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As Health Reform Continues – Five Strategies for Employers to Consider Now
Please welcome our guest blogger , Carolyn Lewis, CEO of the Lewis Group. Carolyn has been recognized as an industry leader whose deep insights in the healthcare marketplace and broker channels mark her as a sought-out speaker and consultant.
- Self-Funding for Smaller Companies. Beginning in 2016, the Affordable Care Act or ACA will re-define companies with 51-99 employees as “small groups.” This will essentially eliminate a key risk to self-funding health insurance for mid-sized organizations. Self-funding a company group plan works by taking the medical premiums paid to a fully-insured medical plan carrier and breaking them into 3 parts: stop loss insurance, administration, and direct payment of medical claims. The problem hasn’t been finding stop loss policies for “healthy” self-funded plans; it’s been how to manage exposure when a few claims push the financial limits of the medical plan. The ACA in 2016 will allow mid-sized companies to move into the fully-insured guaranteed-issue small group market. That means a self-funded plan with high claims experience will no longer be “stuck” with significantly increased reinsurance premiums. Some advantages of self-funding for employers are:
- Avoidance of ACA premium taxes that range from 1.5% to 3%.
- Companies can create their own medical plan design and avoid some ACA requirements that apply only to fully-insured plans.
- Access to group medical claims leads to cost savings and better wellness program impact.
- Many employers save on annual plan cost compared to fully-insured plan premiums.
- Avoiding the ACA Cadillac Tax. In Mercer’s 2013 National Survey of Employer-Sponsored Health Plans, nearly a third of large employers say that concern over the excise tax influenced health plan decisions for 2014. In 2018, the cost of ACA’s Cadillac tax, a 40% tax on the value of medical benefits over a set threshold amount, will vary depending on the number of enrollees and the plan’s costs. Companies likely to hit the tax threshold have time to plan for a “soft landing” by phasing in changes that will reset benefit cost a a level below the threshold. The most common strategies from the Mercer survey are adding, or building enrollment in lower-cost consumer-driven health plans and eliminating the highest-cost plan offered today.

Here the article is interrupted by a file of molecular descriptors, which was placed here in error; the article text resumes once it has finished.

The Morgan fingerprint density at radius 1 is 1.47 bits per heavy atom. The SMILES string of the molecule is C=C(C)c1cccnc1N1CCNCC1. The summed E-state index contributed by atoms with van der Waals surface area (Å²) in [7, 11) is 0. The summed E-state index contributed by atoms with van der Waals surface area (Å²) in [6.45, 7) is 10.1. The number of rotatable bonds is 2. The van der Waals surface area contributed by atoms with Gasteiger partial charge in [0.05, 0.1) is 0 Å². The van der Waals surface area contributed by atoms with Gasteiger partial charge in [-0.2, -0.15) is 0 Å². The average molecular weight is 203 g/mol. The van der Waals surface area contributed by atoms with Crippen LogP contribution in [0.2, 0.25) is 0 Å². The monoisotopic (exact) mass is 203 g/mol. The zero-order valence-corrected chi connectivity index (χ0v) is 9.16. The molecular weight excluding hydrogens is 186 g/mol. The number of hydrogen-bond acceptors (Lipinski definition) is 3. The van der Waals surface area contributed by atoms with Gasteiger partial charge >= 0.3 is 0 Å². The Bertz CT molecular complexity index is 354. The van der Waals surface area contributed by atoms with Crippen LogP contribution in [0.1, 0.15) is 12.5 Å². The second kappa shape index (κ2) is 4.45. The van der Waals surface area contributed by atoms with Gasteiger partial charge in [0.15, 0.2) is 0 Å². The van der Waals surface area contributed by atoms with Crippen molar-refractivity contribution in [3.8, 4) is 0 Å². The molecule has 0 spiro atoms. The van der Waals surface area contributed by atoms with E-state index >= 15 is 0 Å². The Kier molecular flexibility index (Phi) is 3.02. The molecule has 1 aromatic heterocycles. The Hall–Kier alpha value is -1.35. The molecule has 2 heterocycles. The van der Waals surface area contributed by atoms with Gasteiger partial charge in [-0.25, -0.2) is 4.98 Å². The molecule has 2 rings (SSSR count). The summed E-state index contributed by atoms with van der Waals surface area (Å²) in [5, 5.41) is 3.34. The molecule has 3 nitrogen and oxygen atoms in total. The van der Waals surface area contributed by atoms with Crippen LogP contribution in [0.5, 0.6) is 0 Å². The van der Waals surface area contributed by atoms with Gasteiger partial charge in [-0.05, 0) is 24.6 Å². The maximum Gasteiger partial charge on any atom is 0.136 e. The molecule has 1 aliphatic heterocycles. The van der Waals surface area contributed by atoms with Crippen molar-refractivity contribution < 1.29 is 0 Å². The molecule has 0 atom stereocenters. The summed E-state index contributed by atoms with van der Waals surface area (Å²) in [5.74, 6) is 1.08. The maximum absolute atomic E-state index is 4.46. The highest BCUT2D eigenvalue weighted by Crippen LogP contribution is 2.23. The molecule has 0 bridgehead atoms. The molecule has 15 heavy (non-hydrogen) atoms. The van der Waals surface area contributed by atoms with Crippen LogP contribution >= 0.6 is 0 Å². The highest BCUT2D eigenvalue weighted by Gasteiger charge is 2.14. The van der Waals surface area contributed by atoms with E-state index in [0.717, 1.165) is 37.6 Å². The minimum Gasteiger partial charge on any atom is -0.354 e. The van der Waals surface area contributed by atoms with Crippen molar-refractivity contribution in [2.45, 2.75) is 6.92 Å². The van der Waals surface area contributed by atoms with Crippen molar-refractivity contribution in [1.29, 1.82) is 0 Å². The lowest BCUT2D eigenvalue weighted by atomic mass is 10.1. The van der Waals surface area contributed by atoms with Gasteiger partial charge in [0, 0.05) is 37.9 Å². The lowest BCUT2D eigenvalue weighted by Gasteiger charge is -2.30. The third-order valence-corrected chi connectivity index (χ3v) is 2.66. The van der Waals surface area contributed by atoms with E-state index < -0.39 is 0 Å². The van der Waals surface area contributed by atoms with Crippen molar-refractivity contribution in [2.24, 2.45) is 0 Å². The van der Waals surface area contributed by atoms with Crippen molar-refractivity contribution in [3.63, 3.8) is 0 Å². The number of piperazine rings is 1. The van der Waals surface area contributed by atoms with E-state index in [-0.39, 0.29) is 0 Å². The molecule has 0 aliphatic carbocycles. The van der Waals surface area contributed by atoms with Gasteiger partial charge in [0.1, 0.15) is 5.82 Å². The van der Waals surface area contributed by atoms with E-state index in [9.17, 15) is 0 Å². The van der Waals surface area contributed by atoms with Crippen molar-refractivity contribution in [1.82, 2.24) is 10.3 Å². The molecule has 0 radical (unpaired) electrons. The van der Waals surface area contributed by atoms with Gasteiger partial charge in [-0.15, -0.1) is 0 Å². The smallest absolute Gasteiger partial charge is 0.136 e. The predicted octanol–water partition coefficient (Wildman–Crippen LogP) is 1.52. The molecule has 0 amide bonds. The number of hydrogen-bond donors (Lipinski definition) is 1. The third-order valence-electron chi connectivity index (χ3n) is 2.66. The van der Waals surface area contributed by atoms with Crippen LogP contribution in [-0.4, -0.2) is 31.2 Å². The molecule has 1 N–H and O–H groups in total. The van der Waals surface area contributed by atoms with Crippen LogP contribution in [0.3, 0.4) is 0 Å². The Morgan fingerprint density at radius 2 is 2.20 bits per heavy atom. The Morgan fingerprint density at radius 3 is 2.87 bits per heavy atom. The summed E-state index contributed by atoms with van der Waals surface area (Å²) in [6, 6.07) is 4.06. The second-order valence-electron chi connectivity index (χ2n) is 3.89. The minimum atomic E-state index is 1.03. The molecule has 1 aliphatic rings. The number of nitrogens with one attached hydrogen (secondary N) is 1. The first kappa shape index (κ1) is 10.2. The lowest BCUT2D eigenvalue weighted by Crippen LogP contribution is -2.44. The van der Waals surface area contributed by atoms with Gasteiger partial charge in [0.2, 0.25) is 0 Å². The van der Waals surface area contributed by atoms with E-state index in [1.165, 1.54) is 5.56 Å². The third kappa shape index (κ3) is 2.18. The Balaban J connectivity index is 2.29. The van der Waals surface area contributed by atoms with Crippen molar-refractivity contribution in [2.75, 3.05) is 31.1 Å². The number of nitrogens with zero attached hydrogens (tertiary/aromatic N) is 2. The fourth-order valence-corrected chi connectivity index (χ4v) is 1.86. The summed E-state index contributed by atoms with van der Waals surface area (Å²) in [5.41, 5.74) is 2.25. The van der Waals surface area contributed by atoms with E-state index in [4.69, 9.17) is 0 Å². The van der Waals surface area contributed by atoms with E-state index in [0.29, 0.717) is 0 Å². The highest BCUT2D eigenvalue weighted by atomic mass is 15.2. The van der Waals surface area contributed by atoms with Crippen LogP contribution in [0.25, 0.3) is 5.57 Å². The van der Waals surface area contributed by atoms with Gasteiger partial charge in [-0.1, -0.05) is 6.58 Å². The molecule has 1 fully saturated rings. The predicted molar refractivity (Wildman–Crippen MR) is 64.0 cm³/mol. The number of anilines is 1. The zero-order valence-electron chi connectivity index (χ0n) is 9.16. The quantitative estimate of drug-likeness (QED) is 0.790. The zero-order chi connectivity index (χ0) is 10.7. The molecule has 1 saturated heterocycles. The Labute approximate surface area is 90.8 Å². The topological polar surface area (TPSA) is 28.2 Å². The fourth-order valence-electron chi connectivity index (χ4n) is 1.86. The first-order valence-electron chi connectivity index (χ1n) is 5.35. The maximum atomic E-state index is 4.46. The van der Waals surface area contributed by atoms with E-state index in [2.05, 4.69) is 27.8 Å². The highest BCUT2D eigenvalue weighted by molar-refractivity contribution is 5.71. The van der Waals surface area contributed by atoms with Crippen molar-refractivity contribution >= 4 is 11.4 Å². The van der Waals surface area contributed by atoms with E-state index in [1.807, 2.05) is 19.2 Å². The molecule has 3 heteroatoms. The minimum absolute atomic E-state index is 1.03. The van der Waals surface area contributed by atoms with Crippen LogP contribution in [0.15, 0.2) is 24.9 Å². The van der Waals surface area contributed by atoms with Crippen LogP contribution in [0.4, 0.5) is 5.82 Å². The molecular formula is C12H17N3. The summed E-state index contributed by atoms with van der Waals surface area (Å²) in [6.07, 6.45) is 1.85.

- Re-Thinking Dependent Coverage Strategies. New rules have relaxed the requirement for large companies to offer dependent coverage until 2016, but the ACA definition of “dependent” affects both large and small companies. Since a “spouse” is not included in the ACA definition of dependent, the law does not require that spouses be offered subsidized affordable coverage by large or small companies. Unfortunately, if any employee has access to coverage that could include their spouse, that spouse is prevented from receiving subsidized coverage through a state or federal healthcare exchange marketplace. This is known as the ACA “dependent glitch.” Plan sponsorship strategy should now include analysis of the pros and cons of allowing spouses and/or children for small group, to “peel off” and purchase coverage on an exchange.
- Next-Generation Company Wellness Strategies. The best way to stabilize premiums and reduce plan costs is to improve employee health and wellness. Most large companies have some sort of wellness program in place, and implementation for smaller firms is becoming more accessible and even integrated into small-group fully-insured plan designs. The ACA allows employers to increase the value of incentives from 20% to 30% of total plan costs, so many companies are planning to expand their programs in 2014. The Mercer Survey indicates a shift from participatory plans to those that focus on rewarding employees for improvements on measurable health standards. This means that wellness, as a key way to engage employees, will become more integrated with company culture and will require more structured year-round communications tied to benefits education.
- Growth in Defined-Contribution Approach & Year-Round Benefits Communication. Traditionally, companies pay a certain percent or dollar amount towards the cost of a narrow range of medical, dental, vision, and any other ancillary plans. In a defined contribution approach, the employer provides each employee a set amount of dollars to spend on a much-expanded variety of benefit plans. This allows employees to essentially “go shopping” to design a custom package based on their own needs. Because the ACA has significantly increased employee interest in learning more about their benefits, many employers are shifting to the new defined benefit strategy that capitalizes on this trend to consumerism. The ACA rules governing plan designs have also driven benefits to become more commoditized. One way to keep a group benefit plan attractive and competitive is to expand choice and allow employees to have more control on how they put together their annual elections. Investing in improved communication is supported by the latest annual Met Life Employee Benefit Trends Study that reports that 54% of Gen Y and 38% of Gen X employees say they need more help understanding how their benefits work and how they help meet their personal and family needs. Responding to these trends with a defined benefit approach can offer these advantages: